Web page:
Israel lifts outdoor mask rule as vaccinations drive down infections

Schools resume regular teaching as number of seriously ill Covid patients falls to 200

Muslim women buy traditional sweets during the first evening of Ramadan in Jerusalem’s old city last Monday. More than 83 per cent of all residents of Israel who are eligible to be vaccinated against Covid-19 have already received at least one dose. Photograph: Amir Levy/Getty Images

In the clearest sign yet that Israel is emerging from the coronavirus crisis, from Sunday people will no longer be required to wear masks outdoors and schools will resume regular teaching.

Announcing the cancellation of the decree to wear masks, health minister Yuli Edelstein said Israel's vaccination drive had dramatically lowered the morbidity rate.

“The infection rate in Israel is very low thanks to our successful vaccination campaign, and therefore more easing of restrictions can be offered. I ask you to still be equipped with a mask when entering confined spaces. Together we will keep the infection rate low,” he said.

At the same time, the school system is resuming regular classes.


Pupils in the first to fourth grades, whose in-person school days were reduced to four times per week, will return to the classroom five days a week. The rest of the students, who studied on alternate days and had to sit in booths, will no longer be required to do so.

More than 83 per cent of all residents of Israel who are eligible to be vaccinated against Covid-19 – 5.3 out of 6.4 million – have already received at least one dose of the vaccine, and 77 per cent have received both doses. If the number of Israelis who have already contracted the virus and recovered are added, that brings the percentage of Israelis over the age of 16 who have recovered from Covid-19 or been vaccinated with at least one dose up to 92 per cent, and 87 per cent in the case of those who have received both doses.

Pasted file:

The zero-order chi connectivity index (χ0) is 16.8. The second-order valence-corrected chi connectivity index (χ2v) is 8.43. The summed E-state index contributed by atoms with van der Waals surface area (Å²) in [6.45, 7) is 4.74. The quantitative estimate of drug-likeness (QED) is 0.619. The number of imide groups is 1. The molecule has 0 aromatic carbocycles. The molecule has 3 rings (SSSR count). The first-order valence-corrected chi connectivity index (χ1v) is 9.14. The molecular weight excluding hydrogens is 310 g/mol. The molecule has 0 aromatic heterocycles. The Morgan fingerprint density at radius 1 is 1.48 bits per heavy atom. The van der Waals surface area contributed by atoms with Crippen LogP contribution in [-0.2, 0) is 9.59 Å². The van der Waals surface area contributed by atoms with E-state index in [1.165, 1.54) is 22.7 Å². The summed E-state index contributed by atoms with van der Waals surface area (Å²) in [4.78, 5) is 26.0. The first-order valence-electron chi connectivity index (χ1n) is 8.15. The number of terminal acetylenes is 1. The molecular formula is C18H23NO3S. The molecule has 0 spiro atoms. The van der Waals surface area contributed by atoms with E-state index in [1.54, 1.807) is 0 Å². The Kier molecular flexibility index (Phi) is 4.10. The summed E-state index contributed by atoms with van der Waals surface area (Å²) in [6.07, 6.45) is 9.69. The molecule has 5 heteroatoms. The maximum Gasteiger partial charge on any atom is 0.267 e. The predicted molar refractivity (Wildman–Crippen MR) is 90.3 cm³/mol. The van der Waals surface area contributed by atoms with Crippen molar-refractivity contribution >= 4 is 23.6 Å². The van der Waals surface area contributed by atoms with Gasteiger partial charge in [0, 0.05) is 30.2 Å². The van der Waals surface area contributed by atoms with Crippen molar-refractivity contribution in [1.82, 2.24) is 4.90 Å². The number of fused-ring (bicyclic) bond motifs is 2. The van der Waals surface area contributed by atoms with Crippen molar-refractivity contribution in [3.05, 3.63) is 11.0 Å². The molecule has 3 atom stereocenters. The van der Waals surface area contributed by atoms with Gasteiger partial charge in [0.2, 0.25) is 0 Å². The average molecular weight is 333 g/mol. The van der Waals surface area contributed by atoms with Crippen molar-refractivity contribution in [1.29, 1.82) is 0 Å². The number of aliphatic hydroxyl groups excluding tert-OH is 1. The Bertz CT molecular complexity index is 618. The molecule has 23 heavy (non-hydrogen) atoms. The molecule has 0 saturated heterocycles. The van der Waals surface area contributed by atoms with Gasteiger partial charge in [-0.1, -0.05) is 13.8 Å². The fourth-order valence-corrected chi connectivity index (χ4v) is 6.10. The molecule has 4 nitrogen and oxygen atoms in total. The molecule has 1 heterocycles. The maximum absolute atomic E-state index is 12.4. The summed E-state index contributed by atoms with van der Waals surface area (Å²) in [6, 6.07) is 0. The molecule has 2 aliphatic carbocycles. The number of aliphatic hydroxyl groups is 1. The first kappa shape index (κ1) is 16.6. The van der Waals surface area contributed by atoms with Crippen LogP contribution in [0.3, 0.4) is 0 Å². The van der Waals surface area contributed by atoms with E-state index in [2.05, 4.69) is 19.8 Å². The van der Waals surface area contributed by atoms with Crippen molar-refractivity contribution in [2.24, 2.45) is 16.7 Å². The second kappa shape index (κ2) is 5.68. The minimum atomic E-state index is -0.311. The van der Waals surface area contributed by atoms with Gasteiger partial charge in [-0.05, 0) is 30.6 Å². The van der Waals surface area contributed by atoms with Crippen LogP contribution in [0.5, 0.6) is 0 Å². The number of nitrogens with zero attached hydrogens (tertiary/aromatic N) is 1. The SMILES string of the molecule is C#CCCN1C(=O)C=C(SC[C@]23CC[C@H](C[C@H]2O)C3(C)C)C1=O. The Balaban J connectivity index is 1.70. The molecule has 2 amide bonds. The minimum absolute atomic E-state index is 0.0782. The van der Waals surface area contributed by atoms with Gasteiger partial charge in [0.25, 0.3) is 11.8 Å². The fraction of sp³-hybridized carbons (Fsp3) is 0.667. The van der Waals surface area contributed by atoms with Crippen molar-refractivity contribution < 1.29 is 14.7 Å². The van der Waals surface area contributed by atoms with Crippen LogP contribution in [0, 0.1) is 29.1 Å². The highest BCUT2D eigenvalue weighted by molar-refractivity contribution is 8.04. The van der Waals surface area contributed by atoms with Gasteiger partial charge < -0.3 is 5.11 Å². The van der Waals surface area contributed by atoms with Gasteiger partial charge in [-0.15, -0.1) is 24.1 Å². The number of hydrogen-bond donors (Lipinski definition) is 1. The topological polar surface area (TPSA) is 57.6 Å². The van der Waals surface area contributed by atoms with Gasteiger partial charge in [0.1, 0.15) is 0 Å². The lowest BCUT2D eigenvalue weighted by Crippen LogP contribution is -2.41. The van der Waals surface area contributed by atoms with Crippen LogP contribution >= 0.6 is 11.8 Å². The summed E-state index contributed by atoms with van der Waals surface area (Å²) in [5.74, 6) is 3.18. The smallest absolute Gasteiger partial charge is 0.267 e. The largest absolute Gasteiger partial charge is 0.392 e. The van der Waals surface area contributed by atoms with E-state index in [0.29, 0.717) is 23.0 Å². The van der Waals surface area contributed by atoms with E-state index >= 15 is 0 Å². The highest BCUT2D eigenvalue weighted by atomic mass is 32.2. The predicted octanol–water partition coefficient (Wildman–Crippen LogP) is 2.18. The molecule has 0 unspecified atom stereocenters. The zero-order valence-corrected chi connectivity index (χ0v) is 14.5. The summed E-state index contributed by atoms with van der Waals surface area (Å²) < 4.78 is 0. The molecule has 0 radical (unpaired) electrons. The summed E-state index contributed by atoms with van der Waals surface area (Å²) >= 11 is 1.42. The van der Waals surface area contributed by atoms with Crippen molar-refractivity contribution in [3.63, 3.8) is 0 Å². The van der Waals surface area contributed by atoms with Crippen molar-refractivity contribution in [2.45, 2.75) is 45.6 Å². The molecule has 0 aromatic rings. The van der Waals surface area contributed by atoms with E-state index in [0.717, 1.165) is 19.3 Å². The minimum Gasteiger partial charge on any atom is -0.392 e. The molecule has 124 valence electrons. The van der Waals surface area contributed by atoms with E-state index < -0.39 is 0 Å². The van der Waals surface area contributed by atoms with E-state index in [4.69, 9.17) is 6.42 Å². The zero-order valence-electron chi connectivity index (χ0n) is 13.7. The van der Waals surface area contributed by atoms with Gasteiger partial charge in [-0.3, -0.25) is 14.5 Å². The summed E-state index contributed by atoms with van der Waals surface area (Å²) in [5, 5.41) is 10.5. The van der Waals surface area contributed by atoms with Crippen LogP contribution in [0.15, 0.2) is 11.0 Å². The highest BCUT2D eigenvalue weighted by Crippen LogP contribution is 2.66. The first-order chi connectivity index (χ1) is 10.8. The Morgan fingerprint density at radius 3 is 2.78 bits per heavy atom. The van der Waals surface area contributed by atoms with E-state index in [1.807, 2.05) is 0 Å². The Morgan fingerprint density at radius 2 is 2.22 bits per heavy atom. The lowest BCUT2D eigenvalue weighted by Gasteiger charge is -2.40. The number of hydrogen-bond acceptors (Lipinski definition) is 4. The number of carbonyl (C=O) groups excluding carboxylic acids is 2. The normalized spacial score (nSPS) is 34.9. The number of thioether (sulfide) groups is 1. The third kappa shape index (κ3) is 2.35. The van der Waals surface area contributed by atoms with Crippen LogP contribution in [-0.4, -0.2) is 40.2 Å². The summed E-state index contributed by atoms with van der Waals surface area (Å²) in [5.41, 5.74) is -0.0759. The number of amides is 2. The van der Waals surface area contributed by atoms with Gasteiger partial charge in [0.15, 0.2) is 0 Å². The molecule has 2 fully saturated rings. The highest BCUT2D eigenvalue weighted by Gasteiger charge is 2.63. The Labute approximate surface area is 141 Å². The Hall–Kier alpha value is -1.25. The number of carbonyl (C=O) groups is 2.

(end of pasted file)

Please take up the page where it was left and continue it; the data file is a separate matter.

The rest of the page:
Defying predictions

In some localities the rate of vaccination and/or recovery is close to 100 per cent, including cities such as Eilat and Beersheba – defying predictions of many health experts who warned that large sectors of the population would refuse a vaccination.

Prof Eyal Leshem, a director at the Sheba medical centre, said removing the regulation to wear masks is a logical step.

“We know that wearing masks outdoors is not as effective as doing it indoors,” he said. “Moreover, we see that many people don’t actually wear masks anymore. Therefore, with the low number of cases and a majority of the population vaccinated or recovered, it makes sense from epidemiological and public health perspectives to lift the requirement.”

He said herd immunity was the “only explanation” for the fact that cases continued to fall even as more restrictions were lifted.

“There is a continuous decline despite returning to near normalcy,” he said. “This tells us that even if a person is infected, most people they meet walking around won’t be infected by them.” A total of 6,314 people have died in Israel from Covid-19, but the number of seriously ill patients continues to fall and currently stands at just over 200.